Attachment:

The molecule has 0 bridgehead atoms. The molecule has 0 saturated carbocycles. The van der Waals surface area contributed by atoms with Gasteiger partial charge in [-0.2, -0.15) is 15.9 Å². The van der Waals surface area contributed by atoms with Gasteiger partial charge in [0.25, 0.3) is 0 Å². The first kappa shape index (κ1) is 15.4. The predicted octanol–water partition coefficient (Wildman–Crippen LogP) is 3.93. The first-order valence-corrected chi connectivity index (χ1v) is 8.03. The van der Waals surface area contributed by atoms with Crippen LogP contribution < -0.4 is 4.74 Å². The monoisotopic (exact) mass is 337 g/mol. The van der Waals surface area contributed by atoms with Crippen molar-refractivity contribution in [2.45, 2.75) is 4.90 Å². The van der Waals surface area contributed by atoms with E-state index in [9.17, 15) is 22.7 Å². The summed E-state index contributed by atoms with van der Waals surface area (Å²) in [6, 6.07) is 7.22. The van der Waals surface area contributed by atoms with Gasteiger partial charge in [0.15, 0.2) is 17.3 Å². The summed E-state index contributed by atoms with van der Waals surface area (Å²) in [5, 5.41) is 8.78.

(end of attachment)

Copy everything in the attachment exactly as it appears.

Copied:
The molecule has 0 bridgehead atoms. The molecule has 0 saturated carbocycles. The van der Waals surface area contributed by atoms with Gasteiger partial charge in [-0.2, -0.15) is 15.9 Å². The van der Waals surface area contributed by atoms with Gasteiger partial charge in [0.25, 0.3) is 0 Å². The first kappa shape index (κ1) is 15.4. The predicted octanol–water partition coefficient (Wildman–Crippen LogP) is 3.93. The first-order valence-corrected chi connectivity index (χ1v) is 8.03. The van der Waals surface area contributed by atoms with Crippen LogP contribution < -0.4 is 4.74 Å². The monoisotopic (exact) mass is 337 g/mol. The van der Waals surface area contributed by atoms with Crippen molar-refractivity contribution in [2.45, 2.75) is 4.90 Å². The van der Waals surface area contributed by atoms with E-state index in [9.17, 15) is 22.7 Å². The summed E-state index contributed by atoms with van der Waals surface area (Å²) in [6, 6.07) is 7.22. The van der Waals surface area contributed by atoms with Gasteiger partial charge in [0.15, 0.2) is 17.3 Å². The summed E-state index contributed by atoms with van der Waals surface area (Å²) in [5, 5.41) is 8.78.